Three Samuria on Horseback by Bobby Chiu
Chiu lives and works in Toronto, Canada. Chiu has worked for
Warner Bros, Disney, & on Star Wars toy lines. He currently works as
an illustrator, an online instructor, and publishes art books.
How do we Represent Ourselves?
For this six weeks, we’ll be primarily using Photoshop. In the new version of Photoshop CS6, Video has been added to its capabilities (albeit it was already available in previous versions if you had the extended version). They also made a lot of upgrades to what you can do with video in PS. Photoshop, most of the time, however is not used for video, and what you can do with it has a very broad range of applications.
Continuing Work with Portraiture
Check out the Adobe Artist Spotlight on Tolleson. In this video, the Tolleson design company created, and contracted other artists, to help create personified images of the Adobe Products for the CS6 release. This isn’t too different from what I want you to do. See a different video about it on Tolleson’s Website. There’s a lot on the page, including another video at the bottom of the page.
Today we’ll play with distorting images. We’ll play with image distortions and adjustments to create something somewhat akin to artist Andy Warhol‘s widely known Marilyn Monroe screen prints. For your own, I want each picture to represent a feeling or emotion. You can see my example below.
antiquated – concerned
pressured – angry
Not exactly Warhol, but amusing.
Andy Warhol also created a lot of self-portraits (although most of them were NOT multiple screen prints in different colors, unlike his Monroe works), some with very high prices. Do this, but with a distorted photo of yourself (use the distortion filters in Photobooth).
First things first:
The guide here is done with a free stock photo, but you’ll just be using a distorted image of yourself.
Giving credit to where credit is due:
Roberts, Torli. "Stock.xchng - Red Panda (stock Photo by Torli)." Stock.xchng - the Leading Free Stock Photography Site. HAAP Media Ltd, a Subsidiary of Getty Images, 25 July 2006. Web. 08 Nov. 2011.
Fifth: Now we have a nice size for our image, but we need multiple copies of them, and we need a bigger canvas so we have more space for them. It’s easier if we make the copies first, then increase our canvas size next. In your Layers Window (open your layers window if it isn’t already open), right click on your image and tell it to Duplicate Layer. Tell it to Duplicate Layer three (3) times.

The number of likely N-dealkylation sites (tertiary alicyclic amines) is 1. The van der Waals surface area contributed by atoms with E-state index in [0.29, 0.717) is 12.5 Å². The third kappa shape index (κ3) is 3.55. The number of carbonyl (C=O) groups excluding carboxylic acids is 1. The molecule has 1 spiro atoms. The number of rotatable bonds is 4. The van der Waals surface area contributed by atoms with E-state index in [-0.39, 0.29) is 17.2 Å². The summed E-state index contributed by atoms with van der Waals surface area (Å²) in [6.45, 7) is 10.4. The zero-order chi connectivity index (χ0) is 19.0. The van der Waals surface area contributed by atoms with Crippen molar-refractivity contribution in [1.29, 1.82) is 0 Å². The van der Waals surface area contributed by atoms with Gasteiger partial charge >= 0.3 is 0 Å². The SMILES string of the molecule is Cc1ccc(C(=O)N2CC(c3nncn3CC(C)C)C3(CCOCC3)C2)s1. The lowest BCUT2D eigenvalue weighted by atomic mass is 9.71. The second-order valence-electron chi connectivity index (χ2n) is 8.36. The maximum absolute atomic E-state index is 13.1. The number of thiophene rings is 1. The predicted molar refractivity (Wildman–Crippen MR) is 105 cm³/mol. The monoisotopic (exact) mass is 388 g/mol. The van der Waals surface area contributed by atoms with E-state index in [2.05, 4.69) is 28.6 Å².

Sixth: Now it’s time to increase our canvas area. Click on Image in the overhead menu again. This time, click Canvas Size in the drop down menu. The difference between Canvas Size and Image Size is that Image Size changes the size of EVERYTHING in your picture, where as canvas size just changes the size of your work area. Lets make our Canvas twice times the size of the image we are using. If you made the image 250 x 250 pixels earlier, then the size of your canvas will be 500 x 500 pixels.
Seventh: Our canvas is a nice size, and we’ve got 9 pictures to arrange around the space (original + 3 copies). Now it’s time to move them to the different sections of the canvas. You’ll need to use the Move Tool and the Layers Window. Wheres the Move Tool? Don’t panic, that’s just the official name for the black pointer arrow in the Tools Window. In your Layers Window, you’ll need to select a layer and move the image on it to where you want it. You’ll need to do this for each layer separately, one at a time.
Eighth: We now have the image setup the way we want it, and can now start playing with different filters, adjustment layers, and blending options.
Now, something that may bother you, if you make an adjustment layer, it affects everything in your composition. There’s an easy way to work around this. Before clicking on the type of Adjustment you want to use, click command and click on the thumbnail of the layer you want to make the adjustment on.
When you click the adjustment now, it will automatically mask it to only affect the area of your layer. Nice!
Regarding the Filter Gallery: When not used subtly and artistically, they often feel tacky or cliche now days. Don’t worry about that for now though. Just play with them and see what they can do.
You don’t have to use the same ones I did, I also modified a few with multiple effects. There’s a ton of possible combinations, so explore and see what they can do.
Important Note! Some of the filters are effected by what colors you currently have selected in your Color Window. Some filters will also change the Hue & Saturation, feel free to re-adjust hue & saturation if you’d like to. Upload your finished image to your blog.